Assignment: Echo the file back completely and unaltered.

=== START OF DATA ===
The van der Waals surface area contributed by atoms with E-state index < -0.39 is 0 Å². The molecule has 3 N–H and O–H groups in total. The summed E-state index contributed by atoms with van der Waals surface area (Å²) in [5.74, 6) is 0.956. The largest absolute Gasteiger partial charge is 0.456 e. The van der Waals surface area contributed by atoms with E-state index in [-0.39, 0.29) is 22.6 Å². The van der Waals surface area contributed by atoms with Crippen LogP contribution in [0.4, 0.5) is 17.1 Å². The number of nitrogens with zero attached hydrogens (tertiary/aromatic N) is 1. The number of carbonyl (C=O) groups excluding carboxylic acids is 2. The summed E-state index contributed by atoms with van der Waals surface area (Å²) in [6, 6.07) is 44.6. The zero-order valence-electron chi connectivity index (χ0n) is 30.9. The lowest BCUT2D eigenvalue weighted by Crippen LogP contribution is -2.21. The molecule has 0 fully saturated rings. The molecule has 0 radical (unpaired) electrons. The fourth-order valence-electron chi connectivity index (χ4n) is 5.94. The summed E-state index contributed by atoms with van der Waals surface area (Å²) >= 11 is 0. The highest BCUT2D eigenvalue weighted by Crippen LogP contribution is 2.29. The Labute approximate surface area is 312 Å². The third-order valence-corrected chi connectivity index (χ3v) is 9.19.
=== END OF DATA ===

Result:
The van der Waals surface area contributed by atoms with E-state index < -0.39 is 0 Å². The molecule has 3 N–H and O–H groups in total. The summed E-state index contributed by atoms with van der Waals surface area (Å²) in [5.74, 6) is 0.956. The largest absolute Gasteiger partial charge is 0.456 e. The van der Waals surface area contributed by atoms with E-state index in [-0.39, 0.29) is 22.6 Å². The van der Waals surface area contributed by atoms with Crippen LogP contribution in [0.4, 0.5) is 17.1 Å². The number of nitrogens with zero attached hydrogens (tertiary/aromatic N) is 1. The number of carbonyl (C=O) groups excluding carboxylic acids is 2. The summed E-state index contributed by atoms with van der Waals surface area (Å²) in [6, 6.07) is 44.6. The zero-order valence-electron chi connectivity index (χ0n) is 30.9. The lowest BCUT2D eigenvalue weighted by Crippen LogP contribution is -2.21. The molecule has 0 fully saturated rings. The molecule has 0 radical (unpaired) electrons. The fourth-order valence-electron chi connectivity index (χ4n) is 5.94. The summed E-state index contributed by atoms with van der Waals surface area (Å²) >= 11 is 0. The highest BCUT2D eigenvalue weighted by Crippen LogP contribution is 2.29. The Labute approximate surface area is 312 Å². The third-order valence-corrected chi connectivity index (χ3v) is 9.19.